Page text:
Emotional intelligence is such an important part of life. Kids who have emotional intelligence have better attention spans, better social skills which lead to better relationships and are more empathic. This is going to help kids at home, at school and when interacting with their friends and peers.


What is emotional intelligence?

The concept of emotional intelligence is simply a person’s ability to understand and monitor their own emotions, and the emotions of others, as well as be able to use their emotions to guide their thinking and actions. This means that people with strong emotional intelligence can manage their emotions well and don’t get lost in high negative emotions.

“Your emotional awareness and ability to handle feelings will
determine your success and happiness in life.”
~ Dr. John Gottman

What can parents do day to day to build a child’s emotional intelligence?

  • Accept, acknowledge and empathize with their child’s feelings – Children develop empathy by experiencing it from others. Helping kids reflect on their own feelings and experiences and what triggered their big feelings helps them build their emotional skills. We can also talk with them about how they are feeling by asking “I wonder if you are feeling….” This helps them think through and name their feelings.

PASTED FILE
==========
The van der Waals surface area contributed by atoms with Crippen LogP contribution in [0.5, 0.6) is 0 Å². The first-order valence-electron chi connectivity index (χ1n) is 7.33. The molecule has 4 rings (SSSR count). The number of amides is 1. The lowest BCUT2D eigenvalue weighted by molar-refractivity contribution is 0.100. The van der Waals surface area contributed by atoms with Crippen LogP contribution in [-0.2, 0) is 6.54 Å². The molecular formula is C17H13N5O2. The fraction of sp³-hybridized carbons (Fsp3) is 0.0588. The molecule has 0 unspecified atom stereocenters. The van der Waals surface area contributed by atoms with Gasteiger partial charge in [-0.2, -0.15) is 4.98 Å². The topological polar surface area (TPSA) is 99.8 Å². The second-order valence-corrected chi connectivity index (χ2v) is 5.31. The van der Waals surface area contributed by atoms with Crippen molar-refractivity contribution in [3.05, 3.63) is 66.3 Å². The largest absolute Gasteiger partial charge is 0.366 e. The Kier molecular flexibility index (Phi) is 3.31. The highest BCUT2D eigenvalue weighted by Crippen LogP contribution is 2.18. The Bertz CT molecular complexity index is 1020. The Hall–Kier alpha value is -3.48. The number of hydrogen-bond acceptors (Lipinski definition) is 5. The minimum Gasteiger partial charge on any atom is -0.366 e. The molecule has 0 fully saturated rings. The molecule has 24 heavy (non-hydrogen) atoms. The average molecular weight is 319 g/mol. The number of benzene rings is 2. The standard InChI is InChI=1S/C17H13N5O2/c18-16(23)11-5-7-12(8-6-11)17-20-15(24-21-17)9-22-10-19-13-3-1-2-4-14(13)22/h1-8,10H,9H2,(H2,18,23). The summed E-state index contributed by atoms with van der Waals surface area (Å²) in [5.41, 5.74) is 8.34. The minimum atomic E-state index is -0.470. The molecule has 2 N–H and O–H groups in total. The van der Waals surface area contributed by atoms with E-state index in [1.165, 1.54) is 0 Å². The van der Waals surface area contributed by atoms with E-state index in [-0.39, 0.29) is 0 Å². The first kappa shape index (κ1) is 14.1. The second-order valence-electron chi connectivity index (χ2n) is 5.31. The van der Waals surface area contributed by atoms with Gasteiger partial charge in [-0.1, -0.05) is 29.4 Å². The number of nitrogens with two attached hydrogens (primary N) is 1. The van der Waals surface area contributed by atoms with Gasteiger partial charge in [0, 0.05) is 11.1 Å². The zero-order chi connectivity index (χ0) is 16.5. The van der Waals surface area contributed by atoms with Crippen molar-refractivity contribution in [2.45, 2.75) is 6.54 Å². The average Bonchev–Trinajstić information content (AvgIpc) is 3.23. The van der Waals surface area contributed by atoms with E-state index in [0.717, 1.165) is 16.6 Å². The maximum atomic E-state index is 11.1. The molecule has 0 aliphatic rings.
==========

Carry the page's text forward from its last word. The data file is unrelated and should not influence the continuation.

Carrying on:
• Don’t punish them for emotions or try to distract them from their feelings – all feelings and emotions are important. Both negative and positive emotions and need to be felt. However sometimes the actions taken as a result may not be okay – like hitting or kicking.
  • Coach kids through emotions – Children need to learn how to move through emotions to get to the other side. This is the biggest way they learn emotional regulation skills. This is where coaching from parents can help. We can talk to them about what they can do to help when emotions are high – like squeezing a stress ball, taking deep breaths or doing mindfulness exercises. Teach mindfulness exercises – Mindfulness is wonderful because it teach people to manage their feelings, improve choice making and increase emotional intelligence skills. It gives children the oportunity to take a pause and when emotions are high and notice the physical sensations happening in their body, which in turn helps them develop self awareness. Kids can practice mindfulness techniques both on their own and with their parents. The Zenimal is a great resource for mindfulness excerises for kids.